“Hey! Hey! Hey! Hey!” chants the beaming cast of Faye Driscoll‘s Thank You for Coming: Attendance as if greeting party guests. The engrossing and ebullient piece, which premiered in March 2014 and was performed at Danspace Project last week as part of the COIL Festival, is full of such moments of recognition and familiarity. Its most successful passages meld fragments of shared experiences and images, fitted together according to Driscoll’s peculiar logic — looping, splicing, and gradual acceleration are among her favored techniques for defamiliarizing the familiar — and enacted with absolute abandon by her five dancers.
The piece is staged in the round and opens with what feels like a comically overcrowded life-drawing class. Atop a small stage, the dancers — Giulia Carotenuto, Sean Donovan, Alicia Ohs, Brandon Washington, and Nikki Zialcita — cling onto, lean against, and climb up and over each other like some hybrid creature whose many legs and arms are constantly being reconfigured. The precariousness of the torturous poses and slingshot-like roughness of the collective body’s rearrangements are undercut by the performers’ playfulness with the audience and each other. Occasionally they break formation to interject a pirouette or create a shape that fleetingly evokes some famous painting or sculpture before returning to the business of keeping their bodies bundled together. As this first section winds down, so do the dancers, rolling across the stage, floor, and, at the more-than-sold-out performance I attended, audience-members’ laps, soliciting the occasional sip of water or handkerchief while they go.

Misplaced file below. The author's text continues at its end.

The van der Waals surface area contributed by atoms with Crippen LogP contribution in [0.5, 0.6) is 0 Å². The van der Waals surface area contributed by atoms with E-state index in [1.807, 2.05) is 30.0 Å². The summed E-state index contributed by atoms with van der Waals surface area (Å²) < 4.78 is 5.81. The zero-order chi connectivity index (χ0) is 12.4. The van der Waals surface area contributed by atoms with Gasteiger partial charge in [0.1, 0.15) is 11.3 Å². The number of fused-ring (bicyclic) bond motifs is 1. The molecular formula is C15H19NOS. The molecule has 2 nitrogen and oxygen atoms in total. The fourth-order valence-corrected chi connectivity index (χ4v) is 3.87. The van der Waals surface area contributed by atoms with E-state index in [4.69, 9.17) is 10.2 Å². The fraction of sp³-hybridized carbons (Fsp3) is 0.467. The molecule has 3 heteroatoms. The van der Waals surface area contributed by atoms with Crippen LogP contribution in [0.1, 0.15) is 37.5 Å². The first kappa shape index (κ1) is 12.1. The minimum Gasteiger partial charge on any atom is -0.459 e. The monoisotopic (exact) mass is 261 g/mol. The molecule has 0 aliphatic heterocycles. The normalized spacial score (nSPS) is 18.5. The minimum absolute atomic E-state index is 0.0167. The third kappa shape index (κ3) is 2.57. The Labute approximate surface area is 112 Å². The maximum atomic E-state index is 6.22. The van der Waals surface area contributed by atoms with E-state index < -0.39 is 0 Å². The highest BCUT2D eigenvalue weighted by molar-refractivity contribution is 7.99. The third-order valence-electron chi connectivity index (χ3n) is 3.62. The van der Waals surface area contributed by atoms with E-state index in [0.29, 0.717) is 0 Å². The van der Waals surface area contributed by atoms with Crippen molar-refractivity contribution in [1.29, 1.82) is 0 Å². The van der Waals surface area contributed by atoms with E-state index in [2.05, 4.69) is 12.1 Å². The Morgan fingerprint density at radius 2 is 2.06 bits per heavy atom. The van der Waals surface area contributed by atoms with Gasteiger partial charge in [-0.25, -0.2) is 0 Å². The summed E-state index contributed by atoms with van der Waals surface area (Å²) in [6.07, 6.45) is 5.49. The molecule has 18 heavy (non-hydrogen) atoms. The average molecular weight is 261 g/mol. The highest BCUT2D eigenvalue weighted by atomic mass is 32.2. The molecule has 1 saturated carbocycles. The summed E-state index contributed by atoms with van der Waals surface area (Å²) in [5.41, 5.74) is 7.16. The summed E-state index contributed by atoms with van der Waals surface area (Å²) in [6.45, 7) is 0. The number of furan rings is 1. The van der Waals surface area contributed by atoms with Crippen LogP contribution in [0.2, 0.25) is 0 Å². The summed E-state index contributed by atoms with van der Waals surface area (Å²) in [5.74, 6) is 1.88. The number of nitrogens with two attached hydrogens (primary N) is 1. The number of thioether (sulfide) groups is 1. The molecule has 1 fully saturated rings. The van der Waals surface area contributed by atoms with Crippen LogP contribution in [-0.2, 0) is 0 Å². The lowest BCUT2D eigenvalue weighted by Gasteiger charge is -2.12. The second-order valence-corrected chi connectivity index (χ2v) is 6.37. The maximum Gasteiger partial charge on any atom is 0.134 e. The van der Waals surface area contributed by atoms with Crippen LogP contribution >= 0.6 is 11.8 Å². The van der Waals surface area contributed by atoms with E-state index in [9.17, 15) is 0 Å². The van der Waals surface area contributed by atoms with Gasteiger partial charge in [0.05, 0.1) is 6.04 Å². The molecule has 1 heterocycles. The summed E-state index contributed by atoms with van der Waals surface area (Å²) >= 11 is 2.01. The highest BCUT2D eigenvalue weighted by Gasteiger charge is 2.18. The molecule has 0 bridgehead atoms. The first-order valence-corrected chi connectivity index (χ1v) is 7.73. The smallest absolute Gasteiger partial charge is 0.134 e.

As Attendance‘s second act begins Driscoll disassembles the stage into benches that she places around the edges of the space, and the performers, still rolling on the floor, change costumes. If the first section was a kind of extreme anatomical study, the second puts social behavior under the microscope. The dancers all perform snippets of archetypal party behavior — kisses, slaps, hysterical laughs, cheerful greetings, fist bumps, butt grabs — with jittery movements that evoke the “robot” dance, skipping records, and animated GIFs, while sound designer Michael Kiley plays a song that incorporates the names of everyone in the audience and involved with the performance. This stylized taking of attendance makes good on the performance’s title and foreshadows the final act.
The piece’s third section builds on the mood of camaraderie that’s fostered from the moment attendees step into the performance space. Furnished (by Driscoll) with props ranging from squares of latex and black fabric to shower caps of golden foil and rope skirts, the audience is drafted into service. But this is also the piece’s least focused and coherent passage. As members of the audience perform appointed tasks, the dancers race about staging brief, pantomimed vignettes that evoke everything from the Bible’s nativity scene to the symmetric and synchronized choreography of pop music videos. After breaking down bodies and boundaries between them in the first act, and then pushing accepted social behaviors to extremes in the second, it’s unclear what ritualized actions, widespread conventions, or shared iconography Driscoll is trying to summon and subvert in this chaotic third chapter.
Luckily, the closing participatory set piece refocuses the performance’s energy and rekindles a mood of optimism and utopianism (one that was especially welcome last week). True to its title, for the piece to succeed it requires more than mere attendance from its spectators, and it repays their efforts generously.
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